This installment of Contemporary Literature will examine film adaptations of the novel. Literary fiction provides a rich, original source for story, character and setting in feature films. And yet the director, screenwriter, and actors are inevitably faced with challenges in successfully transferring a predominantly textual art into a visual and auditory medium. Especially with well-known classic works such as F. Scott Fitzgerald’s The Great Gatsby (1925), recently adapted by director Baz Luhrman, the problem of fidelity to the original novel arises. The editing of long prose fictions to fit within the typical two-hour duration of feature films gives the most gifted screenwriter migraines. Sometimes, however, a script must be augmented with scenes or characters not present in the original for a coherent representation of the story on screen. Literature that heavily relies on interior monologue and narration rather than external dramatic action or dialogue poses a nearly insurmountable hurdle for adaptation. And we should consider that novels are most often sole-authored works of the imagination that, in the words of Irish writer and humorist Flann O’Brien, are “self-administered in private,” while films are very much collective enterprises demanding the skills of hundreds of people and, ideally, screened in public theaters to large appreciative audiences. In this compressed winter session we will have time to consider carefully two bestselling and critically acclaimed novels and their nearly as successful film adaptations. We’ll first read David Mitchell’s Cloud Atlas (2004), with its six overlapping storylines and recurrent characters; and we’ll view its ambitious adaptation by directors Tom Tykwer, Andy and Lana Wachowski (The Matrix Trilogy) in 2012. AtonementThen we’ll read Ian McEwan’s historical novel of class and moral responsibility, Atonement (2001), set in England in 1935, during World War II, and in present day England. Its adaptation by director Joe Wright in 2007 confronts the multiple historical settings and the complex subjectivity of the novel’s characters. This course will be conducted online through UB Learns, with digital streaming of the films. Students will be required to participate in weekly graded discussion boards and writing assignments on both novels and films.

Lost Identity in the Sonora Desert

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UB Spectrum

 

 

 

 

 

On Thursday, the Buffalo Humanities Festival began the “Migration Nation: Moving Stories” with “Who is Dayani Cristal?,” a documentary looking at the journey immigrants make along the U.S.-Mexican border. Derek Drocy, The Spectrum

Lost identity in the Sonora Desert

“Who is Dayani Cristal?” film starts the Buffalo Humanities Festival

By SHAROL SHAMSOR

On September 30, 2014

Arizona Border Police found a decomposing, unidentifiable male body deep in the Sonora Desert. Underneath the deceased man’s shirt, officers found the words “Dayani Cristal” tattooed on his chest.

On Thursday, the story of immigrants’ journeys crossing the American border made its way from the West Coast to UB’s Center for the Arts. UB screened the documentary “Who is Dayani Cristal?” as part of the preliminary events for the first Buffalo Humanities Festival. The documentary, which won an award for cinematography at the Sundance Film Festival in 2013, followed Humanities Festival theme of “Migration Nations: Moving Stories.” The screening also hosted a discussion to talk about the significance of the documentary.

The film, directed by Marc Silver, follows a nameless migrant who tried travel to American from Honduras. In the end, the man perished in the sun-blistered Sonora Desert in the Southwestern United States. The tattoo was the only clue to his identity.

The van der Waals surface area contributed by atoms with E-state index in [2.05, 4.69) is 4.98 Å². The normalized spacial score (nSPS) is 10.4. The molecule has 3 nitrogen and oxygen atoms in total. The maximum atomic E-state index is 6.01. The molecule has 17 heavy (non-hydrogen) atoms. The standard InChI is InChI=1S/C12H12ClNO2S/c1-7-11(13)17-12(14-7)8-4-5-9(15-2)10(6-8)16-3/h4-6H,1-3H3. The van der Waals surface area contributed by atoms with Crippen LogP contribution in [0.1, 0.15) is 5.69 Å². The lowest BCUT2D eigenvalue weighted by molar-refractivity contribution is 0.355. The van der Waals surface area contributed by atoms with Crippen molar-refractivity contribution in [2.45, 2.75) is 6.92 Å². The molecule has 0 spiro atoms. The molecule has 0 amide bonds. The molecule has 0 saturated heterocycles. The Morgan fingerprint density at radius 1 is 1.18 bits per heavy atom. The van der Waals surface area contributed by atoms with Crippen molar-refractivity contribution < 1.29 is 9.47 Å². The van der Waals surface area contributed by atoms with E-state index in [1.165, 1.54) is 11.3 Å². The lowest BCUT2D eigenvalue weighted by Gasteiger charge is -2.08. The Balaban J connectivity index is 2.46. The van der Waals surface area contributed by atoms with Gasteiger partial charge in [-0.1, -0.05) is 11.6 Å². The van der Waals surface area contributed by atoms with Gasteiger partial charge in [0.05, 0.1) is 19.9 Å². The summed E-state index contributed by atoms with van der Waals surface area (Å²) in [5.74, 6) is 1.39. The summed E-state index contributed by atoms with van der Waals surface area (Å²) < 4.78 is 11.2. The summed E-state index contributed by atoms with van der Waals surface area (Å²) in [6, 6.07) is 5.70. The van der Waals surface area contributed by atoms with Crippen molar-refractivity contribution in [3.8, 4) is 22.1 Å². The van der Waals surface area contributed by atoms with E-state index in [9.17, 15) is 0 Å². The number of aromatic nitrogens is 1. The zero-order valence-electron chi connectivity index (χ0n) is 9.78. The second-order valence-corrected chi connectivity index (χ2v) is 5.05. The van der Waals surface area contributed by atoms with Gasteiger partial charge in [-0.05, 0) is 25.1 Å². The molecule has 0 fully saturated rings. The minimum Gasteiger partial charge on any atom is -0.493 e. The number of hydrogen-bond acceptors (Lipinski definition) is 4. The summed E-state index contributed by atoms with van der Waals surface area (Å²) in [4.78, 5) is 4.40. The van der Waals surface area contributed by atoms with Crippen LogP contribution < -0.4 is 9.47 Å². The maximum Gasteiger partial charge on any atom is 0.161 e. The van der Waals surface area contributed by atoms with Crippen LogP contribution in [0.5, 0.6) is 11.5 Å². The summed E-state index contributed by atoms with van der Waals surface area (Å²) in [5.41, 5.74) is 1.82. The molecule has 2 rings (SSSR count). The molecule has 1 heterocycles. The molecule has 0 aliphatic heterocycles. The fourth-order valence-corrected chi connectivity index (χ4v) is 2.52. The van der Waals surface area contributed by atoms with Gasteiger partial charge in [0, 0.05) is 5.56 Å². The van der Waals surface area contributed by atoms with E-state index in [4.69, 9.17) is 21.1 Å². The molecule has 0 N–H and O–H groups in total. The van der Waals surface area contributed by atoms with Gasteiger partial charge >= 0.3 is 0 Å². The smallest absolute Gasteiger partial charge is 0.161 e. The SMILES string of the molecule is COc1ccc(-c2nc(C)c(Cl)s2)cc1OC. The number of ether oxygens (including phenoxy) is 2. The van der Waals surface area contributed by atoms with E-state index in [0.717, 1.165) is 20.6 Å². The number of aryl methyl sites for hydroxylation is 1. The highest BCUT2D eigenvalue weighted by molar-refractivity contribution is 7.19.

Tanya Shilina-Conte, a UB professor with Ph.D. in English, introduced the film and said the United States-Mexico border is the most frequently crossed border in the world. She said attempting to cross is “not worth” risking anyone’s life. The Sonora Desert is located in the western part the United States-Mexico border, connecting Mexico with Southeastern California and Southern Arizona. Within the past decade, the Sonora Desert has been the most traveled route along the United States-Mexico border.

“The Sonora desert’s extreme climate, temperatures reach as high as 180 Fahrenheit and then [drop] suddenly to 50 Fahrenheit,” make it “one of the deadliest stretch of land on the planet,” Shilina-Conte said.

The extreme temperatures, however, do not deter people trying to cross the border. “[The] economic needs and desires continue to beckon people to take the ultimate risk,” she said.

Joseph Conte, an English professor at UB and Shilina-Conte’s husband, held a one-hour discussion after the film screening ended. Conte began the discussion by reminding viewers of one of the film’s most powerful quotes from a friend of the nameless migrant. The quote questioned the United States’ billion-dollar investment in the United States-Mexico border, claiming it was an inanimate and dead investment and the money could instead be used to help human beings.

To hone the issue of immigration back to Buffalo, Conte also spoke of the apples at Wegmans. He said he wondered who would stop to think of the migrant workers who gather the fruits. He asked who would even realize the blue-collar labor face is “brown” in the United States.

The audience’s commentary on blue-collared immigrants sparked a discussion centered on xenophobia, a dislike or fear of people from other countries.

The documentary had shots of a “mass grave” – lockers in a morgue containing ashes – present in the United States. The ashes are of the unidentified illegal immigrants who attempted to cross the United States-Mexico border but died because of the journey across the desert, Conte said.

“I don’t want to be associated with a mass grave,” Conte said. “I don’t want the United States to have the mass grave of people on our hands or under our feet.” Conte said if America’s investment toward U.S.-Mexico border wall keeps growing, attempts to cross the wall could lead to more deaths.